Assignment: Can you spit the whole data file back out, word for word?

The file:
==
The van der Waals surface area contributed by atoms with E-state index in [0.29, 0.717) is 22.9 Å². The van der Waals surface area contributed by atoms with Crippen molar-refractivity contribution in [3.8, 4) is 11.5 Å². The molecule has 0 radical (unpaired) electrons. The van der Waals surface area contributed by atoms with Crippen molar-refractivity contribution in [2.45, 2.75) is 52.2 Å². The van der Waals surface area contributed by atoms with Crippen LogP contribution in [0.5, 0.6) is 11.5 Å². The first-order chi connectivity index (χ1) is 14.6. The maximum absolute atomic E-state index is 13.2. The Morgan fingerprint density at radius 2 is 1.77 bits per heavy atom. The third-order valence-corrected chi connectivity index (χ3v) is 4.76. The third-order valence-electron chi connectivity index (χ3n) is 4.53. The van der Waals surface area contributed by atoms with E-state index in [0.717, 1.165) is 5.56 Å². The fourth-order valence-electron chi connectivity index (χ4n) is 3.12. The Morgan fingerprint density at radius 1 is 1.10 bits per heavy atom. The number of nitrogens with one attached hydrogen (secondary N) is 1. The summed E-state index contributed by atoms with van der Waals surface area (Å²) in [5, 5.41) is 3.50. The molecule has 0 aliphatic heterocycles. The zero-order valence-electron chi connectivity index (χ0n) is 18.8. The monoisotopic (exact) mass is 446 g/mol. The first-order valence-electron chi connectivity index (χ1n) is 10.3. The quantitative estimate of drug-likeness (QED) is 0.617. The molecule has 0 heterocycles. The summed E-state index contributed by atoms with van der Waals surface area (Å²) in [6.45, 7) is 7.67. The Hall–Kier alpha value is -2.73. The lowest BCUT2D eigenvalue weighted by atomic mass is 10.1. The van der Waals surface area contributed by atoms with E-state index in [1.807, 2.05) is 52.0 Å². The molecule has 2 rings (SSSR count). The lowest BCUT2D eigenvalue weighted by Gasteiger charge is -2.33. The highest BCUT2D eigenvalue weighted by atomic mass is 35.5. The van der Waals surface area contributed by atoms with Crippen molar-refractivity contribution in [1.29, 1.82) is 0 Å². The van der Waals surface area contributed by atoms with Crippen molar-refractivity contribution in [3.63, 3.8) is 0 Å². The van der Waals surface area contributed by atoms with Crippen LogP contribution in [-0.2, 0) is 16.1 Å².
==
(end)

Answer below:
The van der Waals surface area contributed by atoms with E-state index in [0.29, 0.717) is 22.9 Å². The van der Waals surface area contributed by atoms with Crippen molar-refractivity contribution in [3.8, 4) is 11.5 Å². The molecule has 0 radical (unpaired) electrons. The van der Waals surface area contributed by atoms with Crippen molar-refractivity contribution in [2.45, 2.75) is 52.2 Å². The van der Waals surface area contributed by atoms with Crippen LogP contribution in [0.5, 0.6) is 11.5 Å². The first-order chi connectivity index (χ1) is 14.6. The maximum absolute atomic E-state index is 13.2. The Morgan fingerprint density at radius 2 is 1.77 bits per heavy atom. The third-order valence-corrected chi connectivity index (χ3v) is 4.76. The third-order valence-electron chi connectivity index (χ3n) is 4.53. The van der Waals surface area contributed by atoms with E-state index in [0.717, 1.165) is 5.56 Å². The fourth-order valence-electron chi connectivity index (χ4n) is 3.12. The Morgan fingerprint density at radius 1 is 1.10 bits per heavy atom. The number of nitrogens with one attached hydrogen (secondary N) is 1. The summed E-state index contributed by atoms with van der Waals surface area (Å²) in [5, 5.41) is 3.50. The molecule has 0 aliphatic heterocycles. The zero-order valence-electron chi connectivity index (χ0n) is 18.8. The monoisotopic (exact) mass is 446 g/mol. The first-order valence-electron chi connectivity index (χ1n) is 10.3. The quantitative estimate of drug-likeness (QED) is 0.617. The molecule has 0 heterocycles. The summed E-state index contributed by atoms with van der Waals surface area (Å²) in [6.45, 7) is 7.67. The Hall–Kier alpha value is -2.73. The lowest BCUT2D eigenvalue weighted by atomic mass is 10.1. The van der Waals surface area contributed by atoms with E-state index in [1.807, 2.05) is 52.0 Å². The molecule has 2 rings (SSSR count). The lowest BCUT2D eigenvalue weighted by Gasteiger charge is -2.33. The highest BCUT2D eigenvalue weighted by atomic mass is 35.5. The van der Waals surface area contributed by atoms with Crippen molar-refractivity contribution in [1.29, 1.82) is 0 Å². The van der Waals surface area contributed by atoms with Crippen molar-refractivity contribution in [3.63, 3.8) is 0 Å². The van der Waals surface area contributed by atoms with Crippen LogP contribution in [-0.2, 0) is 16.1 Å².